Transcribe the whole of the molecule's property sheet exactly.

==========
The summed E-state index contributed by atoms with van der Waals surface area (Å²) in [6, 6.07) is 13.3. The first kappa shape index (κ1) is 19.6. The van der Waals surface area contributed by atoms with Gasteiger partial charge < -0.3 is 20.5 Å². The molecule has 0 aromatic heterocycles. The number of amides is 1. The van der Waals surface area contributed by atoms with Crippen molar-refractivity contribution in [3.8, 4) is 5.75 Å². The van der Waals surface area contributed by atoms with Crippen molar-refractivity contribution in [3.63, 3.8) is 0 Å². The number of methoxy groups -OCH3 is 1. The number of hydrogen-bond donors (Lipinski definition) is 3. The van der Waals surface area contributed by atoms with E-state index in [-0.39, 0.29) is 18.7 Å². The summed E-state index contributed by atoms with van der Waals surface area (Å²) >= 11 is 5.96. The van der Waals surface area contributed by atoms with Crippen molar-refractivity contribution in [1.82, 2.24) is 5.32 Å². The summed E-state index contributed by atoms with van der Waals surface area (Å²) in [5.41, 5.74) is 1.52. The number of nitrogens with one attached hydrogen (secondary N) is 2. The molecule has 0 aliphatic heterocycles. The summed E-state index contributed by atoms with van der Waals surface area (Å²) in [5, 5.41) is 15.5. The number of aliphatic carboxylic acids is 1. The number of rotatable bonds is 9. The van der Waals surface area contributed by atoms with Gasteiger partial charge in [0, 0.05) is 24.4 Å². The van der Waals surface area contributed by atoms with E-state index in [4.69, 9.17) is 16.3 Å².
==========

The summed E-state index contributed by atoms with van der Waals surface area (Å²) in [6, 6.07) is 13.3. The first kappa shape index (κ1) is 19.6. The van der Waals surface area contributed by atoms with Gasteiger partial charge < -0.3 is 20.5 Å². The molecule has 0 aromatic heterocycles. The number of amides is 1. The van der Waals surface area contributed by atoms with Crippen molar-refractivity contribution in [3.8, 4) is 5.75 Å². The van der Waals surface area contributed by atoms with Crippen molar-refractivity contribution in [3.63, 3.8) is 0 Å². The number of methoxy groups -OCH3 is 1. The number of hydrogen-bond donors (Lipinski definition) is 3. The van der Waals surface area contributed by atoms with E-state index in [-0.39, 0.29) is 18.7 Å². The summed E-state index contributed by atoms with van der Waals surface area (Å²) >= 11 is 5.96. The van der Waals surface area contributed by atoms with Crippen molar-refractivity contribution in [1.82, 2.24) is 5.32 Å². The summed E-state index contributed by atoms with van der Waals surface area (Å²) in [5.41, 5.74) is 1.52. The number of nitrogens with one attached hydrogen (secondary N) is 2. The molecule has 0 aliphatic heterocycles. The summed E-state index contributed by atoms with van der Waals surface area (Å²) in [5, 5.41) is 15.5. The number of aliphatic carboxylic acids is 1. The number of rotatable bonds is 9. The van der Waals surface area contributed by atoms with Gasteiger partial charge in [0, 0.05) is 24.4 Å². The van der Waals surface area contributed by atoms with E-state index in [4.69, 9.17) is 16.3 Å².